Our story was about Karim Mushtak played by Assem Kroma. Karim is a writer who had a best selling book ‘The Bridge of Time‘.
Ten years on nobody has seen him, we found him as the last remaining resident in a dilapidated housing compound, refusing to leave until completing his second novel ‘The Time Travelers Diary‘.
The film took on the style of a Louis Theroux documentary with Michael McKelvie being the voice behind the lens (everyone was multi skilling).
As the film’s budget was coming out of my and Nizar pockets we needed to keep it cheap – I really do sound like a Producer now… As both Michael a I own Canon 5D MKII we decided that was the best choice of format, even though I was offered a RED EPIC I knew post time would be incredibly tight and final delivery requirements were to be SD (yer SD?) so I wanted to keep the work flow as simple as possible.
I shot the film 80% hand held with three lenses Canon 24-70mm, 70-200mm both F2.8 and a 17mm Tilt Shift lens which I borrowed from Katarina Premfors a Photographer friend of mine. I absolutely love Tilt Shift!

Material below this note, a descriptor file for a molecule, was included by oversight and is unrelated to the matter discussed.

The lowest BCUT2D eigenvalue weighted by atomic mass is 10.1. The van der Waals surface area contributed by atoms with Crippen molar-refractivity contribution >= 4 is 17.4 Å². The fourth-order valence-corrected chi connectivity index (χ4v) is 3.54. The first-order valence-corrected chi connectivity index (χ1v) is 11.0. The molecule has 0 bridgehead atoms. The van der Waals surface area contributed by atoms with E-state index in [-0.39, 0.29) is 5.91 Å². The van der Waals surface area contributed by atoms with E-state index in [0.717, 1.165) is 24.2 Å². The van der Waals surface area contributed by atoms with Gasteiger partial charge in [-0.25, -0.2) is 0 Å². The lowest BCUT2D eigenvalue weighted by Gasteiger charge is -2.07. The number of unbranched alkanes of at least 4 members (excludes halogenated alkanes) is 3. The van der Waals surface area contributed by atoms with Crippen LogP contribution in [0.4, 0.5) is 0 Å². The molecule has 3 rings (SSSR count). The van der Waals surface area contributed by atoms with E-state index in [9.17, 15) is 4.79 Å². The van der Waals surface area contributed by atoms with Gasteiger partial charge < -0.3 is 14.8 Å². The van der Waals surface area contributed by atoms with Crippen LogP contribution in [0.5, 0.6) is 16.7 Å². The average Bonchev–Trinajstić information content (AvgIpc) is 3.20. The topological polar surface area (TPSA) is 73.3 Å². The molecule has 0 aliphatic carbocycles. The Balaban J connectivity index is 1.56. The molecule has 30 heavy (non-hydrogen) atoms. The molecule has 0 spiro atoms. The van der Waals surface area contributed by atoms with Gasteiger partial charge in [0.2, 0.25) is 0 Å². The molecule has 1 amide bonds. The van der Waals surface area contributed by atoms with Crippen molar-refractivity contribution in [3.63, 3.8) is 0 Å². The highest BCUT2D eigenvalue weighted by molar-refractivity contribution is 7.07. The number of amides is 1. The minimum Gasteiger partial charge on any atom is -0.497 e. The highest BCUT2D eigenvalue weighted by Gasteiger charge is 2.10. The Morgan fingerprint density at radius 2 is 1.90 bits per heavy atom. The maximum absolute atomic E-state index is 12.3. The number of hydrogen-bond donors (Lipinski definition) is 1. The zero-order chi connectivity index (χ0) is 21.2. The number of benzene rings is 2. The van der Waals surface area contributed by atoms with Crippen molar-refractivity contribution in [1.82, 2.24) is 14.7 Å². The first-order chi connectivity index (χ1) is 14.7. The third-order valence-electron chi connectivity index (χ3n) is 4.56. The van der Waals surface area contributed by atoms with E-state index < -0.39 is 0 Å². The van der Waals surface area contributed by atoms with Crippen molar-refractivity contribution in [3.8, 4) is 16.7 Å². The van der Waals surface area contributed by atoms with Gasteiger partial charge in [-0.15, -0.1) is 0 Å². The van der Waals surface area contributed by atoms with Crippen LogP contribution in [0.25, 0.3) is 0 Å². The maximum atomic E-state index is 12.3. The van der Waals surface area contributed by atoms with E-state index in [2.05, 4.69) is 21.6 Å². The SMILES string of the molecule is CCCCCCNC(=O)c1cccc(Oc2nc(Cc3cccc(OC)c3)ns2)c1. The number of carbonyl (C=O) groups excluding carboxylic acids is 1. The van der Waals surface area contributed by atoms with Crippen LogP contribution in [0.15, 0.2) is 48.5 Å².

When people try to impersonate a documentary especially in Hollywood movies they tend to use very shaky hand held shots with lots of zooms, this is something I really dislike. Having grown up shooting docos I know from years of sweating behind the camera that you try your very very best in the unprecitable locations and senerios you find yourself in, so when brefing Michael who is completely new to video about the shooting style I simply told him to try and keep the camera as steady as possible and avoid doing lots of zooms unless to fit the action in the frame.